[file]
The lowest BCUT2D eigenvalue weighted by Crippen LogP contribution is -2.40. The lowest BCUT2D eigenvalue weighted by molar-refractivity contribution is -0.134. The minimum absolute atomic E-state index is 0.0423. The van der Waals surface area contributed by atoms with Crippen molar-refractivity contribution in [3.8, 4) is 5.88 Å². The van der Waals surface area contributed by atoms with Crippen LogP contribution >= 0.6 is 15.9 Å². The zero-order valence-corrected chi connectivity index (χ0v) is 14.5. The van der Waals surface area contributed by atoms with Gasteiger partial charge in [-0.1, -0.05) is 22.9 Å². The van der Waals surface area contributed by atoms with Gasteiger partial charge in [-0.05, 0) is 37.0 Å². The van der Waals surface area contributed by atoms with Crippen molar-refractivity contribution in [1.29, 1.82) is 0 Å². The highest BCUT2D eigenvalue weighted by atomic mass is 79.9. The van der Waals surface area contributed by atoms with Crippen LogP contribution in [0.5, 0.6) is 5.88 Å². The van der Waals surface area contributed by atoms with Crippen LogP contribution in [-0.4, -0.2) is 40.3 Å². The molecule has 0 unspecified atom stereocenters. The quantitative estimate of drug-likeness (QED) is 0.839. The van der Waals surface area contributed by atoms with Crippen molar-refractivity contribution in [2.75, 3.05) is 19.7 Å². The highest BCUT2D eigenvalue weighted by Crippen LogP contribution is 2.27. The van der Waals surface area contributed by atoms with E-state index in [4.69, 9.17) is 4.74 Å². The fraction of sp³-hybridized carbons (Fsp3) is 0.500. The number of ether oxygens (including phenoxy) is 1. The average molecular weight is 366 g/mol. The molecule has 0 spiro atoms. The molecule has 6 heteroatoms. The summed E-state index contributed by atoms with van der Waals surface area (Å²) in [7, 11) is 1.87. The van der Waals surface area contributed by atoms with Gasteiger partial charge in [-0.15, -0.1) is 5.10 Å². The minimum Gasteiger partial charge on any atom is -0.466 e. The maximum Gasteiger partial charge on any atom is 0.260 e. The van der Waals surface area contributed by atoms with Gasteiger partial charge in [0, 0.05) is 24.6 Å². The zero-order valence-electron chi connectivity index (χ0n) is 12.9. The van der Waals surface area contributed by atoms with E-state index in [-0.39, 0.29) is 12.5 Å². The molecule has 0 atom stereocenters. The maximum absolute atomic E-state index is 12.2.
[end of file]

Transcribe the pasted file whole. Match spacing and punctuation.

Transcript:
The lowest BCUT2D eigenvalue weighted by Crippen LogP contribution is -2.40. The lowest BCUT2D eigenvalue weighted by molar-refractivity contribution is -0.134. The minimum absolute atomic E-state index is 0.0423. The van der Waals surface area contributed by atoms with Crippen molar-refractivity contribution in [3.8, 4) is 5.88 Å². The van der Waals surface area contributed by atoms with Crippen LogP contribution >= 0.6 is 15.9 Å². The zero-order valence-corrected chi connectivity index (χ0v) is 14.5. The van der Waals surface area contributed by atoms with Gasteiger partial charge in [-0.1, -0.05) is 22.9 Å². The van der Waals surface area contributed by atoms with Gasteiger partial charge in [-0.05, 0) is 37.0 Å². The van der Waals surface area contributed by atoms with Crippen molar-refractivity contribution in [1.29, 1.82) is 0 Å². The highest BCUT2D eigenvalue weighted by atomic mass is 79.9. The van der Waals surface area contributed by atoms with Crippen LogP contribution in [0.5, 0.6) is 5.88 Å². The van der Waals surface area contributed by atoms with Crippen LogP contribution in [-0.4, -0.2) is 40.3 Å². The molecule has 0 unspecified atom stereocenters. The quantitative estimate of drug-likeness (QED) is 0.839. The van der Waals surface area contributed by atoms with Crippen molar-refractivity contribution in [2.75, 3.05) is 19.7 Å². The highest BCUT2D eigenvalue weighted by Crippen LogP contribution is 2.27. The van der Waals surface area contributed by atoms with E-state index in [4.69, 9.17) is 4.74 Å². The fraction of sp³-hybridized carbons (Fsp3) is 0.500. The number of ether oxygens (including phenoxy) is 1. The average molecular weight is 366 g/mol. The molecule has 0 spiro atoms. The molecule has 6 heteroatoms. The summed E-state index contributed by atoms with van der Waals surface area (Å²) in [7, 11) is 1.87. The van der Waals surface area contributed by atoms with Gasteiger partial charge in [-0.15, -0.1) is 5.10 Å². The minimum Gasteiger partial charge on any atom is -0.466 e. The maximum Gasteiger partial charge on any atom is 0.260 e. The van der Waals surface area contributed by atoms with Gasteiger partial charge in [0, 0.05) is 24.6 Å². The zero-order valence-electron chi connectivity index (χ0n) is 12.9. The van der Waals surface area contributed by atoms with E-state index in [-0.39, 0.29) is 12.5 Å². The molecule has 0 atom stereocenters. The maximum absolute atomic E-state index is 12.2.